From the beginning, the Kalmia location was considered interim, Lev said, and the goal was to move to a larger building in a more central location.

“Where we could go and what we could be was always in our thoughts since the beginning,” he said.

Throughout its 12-year history, the Boulder JCC has been challenged by the layout and size of the property, spanning from an inadequate  performance space, a wait list for the preschool, as well as inadequate bathrooms and parking, Lev said.

“Our current facility cannot meet the needs of the community right now,” he said, adding that the new building’s location will be more easily accessible for the Front Range Jewish community.

For more than a decade the JCC board worked toward the vision of creating a larger JCC and conducted community surveys, Loewenstein said, but over the years the community, economy and goals changed. For instance, 10 years ago the environmental footprint of the JCC was not considered; now it’s a major part of the plan. In 1999, the JCC served hundreds of people; today the Allied Jewish Federation estimates that 8,500 people access the programs and services offered by the Boulder JCC.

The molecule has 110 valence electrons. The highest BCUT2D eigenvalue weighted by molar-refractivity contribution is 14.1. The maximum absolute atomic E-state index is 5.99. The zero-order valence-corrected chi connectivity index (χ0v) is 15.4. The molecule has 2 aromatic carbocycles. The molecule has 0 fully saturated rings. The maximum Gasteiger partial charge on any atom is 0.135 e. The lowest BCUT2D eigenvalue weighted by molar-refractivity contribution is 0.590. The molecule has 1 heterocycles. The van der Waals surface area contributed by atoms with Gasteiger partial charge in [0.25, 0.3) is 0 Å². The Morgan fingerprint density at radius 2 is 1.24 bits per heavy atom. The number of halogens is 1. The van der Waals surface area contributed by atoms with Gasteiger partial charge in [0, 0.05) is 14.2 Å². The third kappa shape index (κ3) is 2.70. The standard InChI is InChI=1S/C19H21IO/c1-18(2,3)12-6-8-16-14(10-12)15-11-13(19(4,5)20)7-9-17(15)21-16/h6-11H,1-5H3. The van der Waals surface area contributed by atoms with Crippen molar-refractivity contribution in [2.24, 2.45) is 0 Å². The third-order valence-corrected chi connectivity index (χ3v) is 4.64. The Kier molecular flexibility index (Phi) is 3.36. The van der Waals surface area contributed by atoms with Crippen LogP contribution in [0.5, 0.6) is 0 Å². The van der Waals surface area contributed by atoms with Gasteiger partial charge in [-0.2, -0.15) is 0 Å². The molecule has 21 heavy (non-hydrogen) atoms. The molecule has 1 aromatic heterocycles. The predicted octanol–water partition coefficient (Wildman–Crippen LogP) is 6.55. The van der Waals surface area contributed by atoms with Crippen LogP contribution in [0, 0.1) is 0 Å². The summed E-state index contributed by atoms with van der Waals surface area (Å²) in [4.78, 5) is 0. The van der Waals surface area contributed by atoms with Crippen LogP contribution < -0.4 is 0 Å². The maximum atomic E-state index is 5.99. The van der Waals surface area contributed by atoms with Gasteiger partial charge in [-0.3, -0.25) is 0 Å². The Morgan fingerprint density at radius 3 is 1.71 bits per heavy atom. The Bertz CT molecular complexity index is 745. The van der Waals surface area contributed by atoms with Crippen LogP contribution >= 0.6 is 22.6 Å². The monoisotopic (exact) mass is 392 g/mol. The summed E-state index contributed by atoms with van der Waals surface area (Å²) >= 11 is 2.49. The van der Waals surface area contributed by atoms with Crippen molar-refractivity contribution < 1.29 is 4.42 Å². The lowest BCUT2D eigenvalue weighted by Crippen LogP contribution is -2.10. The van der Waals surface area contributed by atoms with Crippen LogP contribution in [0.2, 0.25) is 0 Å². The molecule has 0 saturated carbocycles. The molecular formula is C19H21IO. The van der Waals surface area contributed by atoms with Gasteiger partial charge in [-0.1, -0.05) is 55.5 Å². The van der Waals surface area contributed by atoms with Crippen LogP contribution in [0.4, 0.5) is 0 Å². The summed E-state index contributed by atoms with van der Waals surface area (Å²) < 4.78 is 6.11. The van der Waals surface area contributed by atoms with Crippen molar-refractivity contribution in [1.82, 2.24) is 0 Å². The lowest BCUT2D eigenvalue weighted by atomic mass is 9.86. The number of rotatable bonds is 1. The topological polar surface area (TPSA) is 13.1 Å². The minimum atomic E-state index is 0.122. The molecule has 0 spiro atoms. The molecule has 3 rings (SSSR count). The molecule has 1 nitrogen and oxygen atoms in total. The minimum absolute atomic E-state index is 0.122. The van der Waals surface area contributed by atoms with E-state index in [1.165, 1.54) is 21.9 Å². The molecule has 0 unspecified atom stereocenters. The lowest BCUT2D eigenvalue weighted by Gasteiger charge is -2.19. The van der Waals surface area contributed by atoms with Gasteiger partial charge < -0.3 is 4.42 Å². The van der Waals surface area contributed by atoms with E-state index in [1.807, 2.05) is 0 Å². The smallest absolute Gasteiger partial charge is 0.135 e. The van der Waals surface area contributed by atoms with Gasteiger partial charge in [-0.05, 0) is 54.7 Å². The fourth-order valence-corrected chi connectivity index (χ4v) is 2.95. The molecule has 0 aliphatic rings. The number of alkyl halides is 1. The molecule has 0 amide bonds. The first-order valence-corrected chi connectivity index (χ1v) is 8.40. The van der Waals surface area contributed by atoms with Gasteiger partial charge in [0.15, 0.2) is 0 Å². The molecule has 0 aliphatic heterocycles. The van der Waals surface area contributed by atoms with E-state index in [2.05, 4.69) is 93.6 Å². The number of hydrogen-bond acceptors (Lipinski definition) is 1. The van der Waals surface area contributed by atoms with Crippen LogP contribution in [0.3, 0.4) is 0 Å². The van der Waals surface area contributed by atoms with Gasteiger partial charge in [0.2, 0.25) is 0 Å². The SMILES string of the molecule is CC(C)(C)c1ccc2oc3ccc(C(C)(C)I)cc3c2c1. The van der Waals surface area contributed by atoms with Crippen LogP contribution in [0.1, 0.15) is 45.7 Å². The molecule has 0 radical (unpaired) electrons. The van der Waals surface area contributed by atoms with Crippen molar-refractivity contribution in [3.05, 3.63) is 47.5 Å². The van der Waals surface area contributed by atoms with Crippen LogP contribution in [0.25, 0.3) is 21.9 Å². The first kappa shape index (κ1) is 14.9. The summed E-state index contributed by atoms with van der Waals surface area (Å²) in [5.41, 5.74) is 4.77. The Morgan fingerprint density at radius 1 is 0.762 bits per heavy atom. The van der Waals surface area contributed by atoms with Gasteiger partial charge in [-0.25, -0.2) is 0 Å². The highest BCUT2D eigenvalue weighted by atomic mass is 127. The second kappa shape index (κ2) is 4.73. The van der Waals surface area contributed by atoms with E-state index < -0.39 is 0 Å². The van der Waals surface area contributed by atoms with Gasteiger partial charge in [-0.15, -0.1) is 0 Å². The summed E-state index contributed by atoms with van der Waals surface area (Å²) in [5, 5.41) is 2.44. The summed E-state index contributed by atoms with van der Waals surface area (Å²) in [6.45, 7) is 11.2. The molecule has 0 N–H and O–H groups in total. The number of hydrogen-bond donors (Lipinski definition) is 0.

“Although it seems like the capital campaign planning has been a long process,” Loewenstein said, “we just needed to figure out what this community needed. We have reached the point where we really are there.”

For most of 2010, fundraising continued in a “quiet phase,” when major donors were identified. Donations included one $5 million pledge as well as a $2 million and several $1 million pledges.

In November and December an informational letter was sent to approximately 5,000 Boulder-area Jewish households describing the proposed project. Donations began rolling in from the hundreds to the thousands of dollars.

The outpouring of support was amazing, Peppet said. In addition to large donors, there were also $5,000 to $10,000 donations from people who had never previously donated to the JCC.

“People realize that this really is now going to happen,” Peppet said.

‘We need this’